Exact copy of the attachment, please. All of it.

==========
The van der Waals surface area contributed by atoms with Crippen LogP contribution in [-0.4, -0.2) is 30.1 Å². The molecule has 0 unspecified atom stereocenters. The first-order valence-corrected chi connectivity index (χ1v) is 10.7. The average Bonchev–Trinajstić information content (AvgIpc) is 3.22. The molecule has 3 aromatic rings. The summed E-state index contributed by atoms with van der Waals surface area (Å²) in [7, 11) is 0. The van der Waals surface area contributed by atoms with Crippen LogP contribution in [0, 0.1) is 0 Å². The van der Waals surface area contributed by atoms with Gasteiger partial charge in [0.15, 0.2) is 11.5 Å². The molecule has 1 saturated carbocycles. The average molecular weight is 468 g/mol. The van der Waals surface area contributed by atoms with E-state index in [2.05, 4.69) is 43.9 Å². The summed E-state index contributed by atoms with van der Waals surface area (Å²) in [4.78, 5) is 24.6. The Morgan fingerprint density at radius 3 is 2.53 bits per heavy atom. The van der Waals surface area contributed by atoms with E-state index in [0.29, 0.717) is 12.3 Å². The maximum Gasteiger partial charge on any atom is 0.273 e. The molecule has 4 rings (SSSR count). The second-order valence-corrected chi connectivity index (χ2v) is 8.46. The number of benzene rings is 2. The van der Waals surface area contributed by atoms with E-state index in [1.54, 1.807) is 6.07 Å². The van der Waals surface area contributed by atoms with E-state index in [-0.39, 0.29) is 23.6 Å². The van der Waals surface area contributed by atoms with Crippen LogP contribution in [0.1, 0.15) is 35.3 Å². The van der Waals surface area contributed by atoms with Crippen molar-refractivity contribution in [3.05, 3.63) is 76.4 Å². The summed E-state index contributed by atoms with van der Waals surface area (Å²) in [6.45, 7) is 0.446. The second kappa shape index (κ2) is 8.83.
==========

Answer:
The van der Waals surface area contributed by atoms with Crippen LogP contribution in [-0.4, -0.2) is 30.1 Å². The molecule has 0 unspecified atom stereocenters. The first-order valence-corrected chi connectivity index (χ1v) is 10.7. The average Bonchev–Trinajstić information content (AvgIpc) is 3.22. The molecule has 3 aromatic rings. The summed E-state index contributed by atoms with van der Waals surface area (Å²) in [7, 11) is 0. The van der Waals surface area contributed by atoms with Crippen LogP contribution in [0, 0.1) is 0 Å². The van der Waals surface area contributed by atoms with Gasteiger partial charge in [0.15, 0.2) is 11.5 Å². The molecule has 1 saturated carbocycles. The average molecular weight is 468 g/mol. The van der Waals surface area contributed by atoms with E-state index in [2.05, 4.69) is 43.9 Å². The summed E-state index contributed by atoms with van der Waals surface area (Å²) in [4.78, 5) is 24.6. The Morgan fingerprint density at radius 3 is 2.53 bits per heavy atom. The van der Waals surface area contributed by atoms with E-state index in [0.29, 0.717) is 12.3 Å². The maximum Gasteiger partial charge on any atom is 0.273 e. The molecule has 4 rings (SSSR count). The second-order valence-corrected chi connectivity index (χ2v) is 8.46. The number of benzene rings is 2. The van der Waals surface area contributed by atoms with E-state index in [1.54, 1.807) is 6.07 Å². The van der Waals surface area contributed by atoms with E-state index in [-0.39, 0.29) is 23.6 Å². The van der Waals surface area contributed by atoms with Crippen LogP contribution in [0.1, 0.15) is 35.3 Å². The van der Waals surface area contributed by atoms with Crippen molar-refractivity contribution in [3.05, 3.63) is 76.4 Å². The summed E-state index contributed by atoms with van der Waals surface area (Å²) in [6.45, 7) is 0.446. The second kappa shape index (κ2) is 8.83.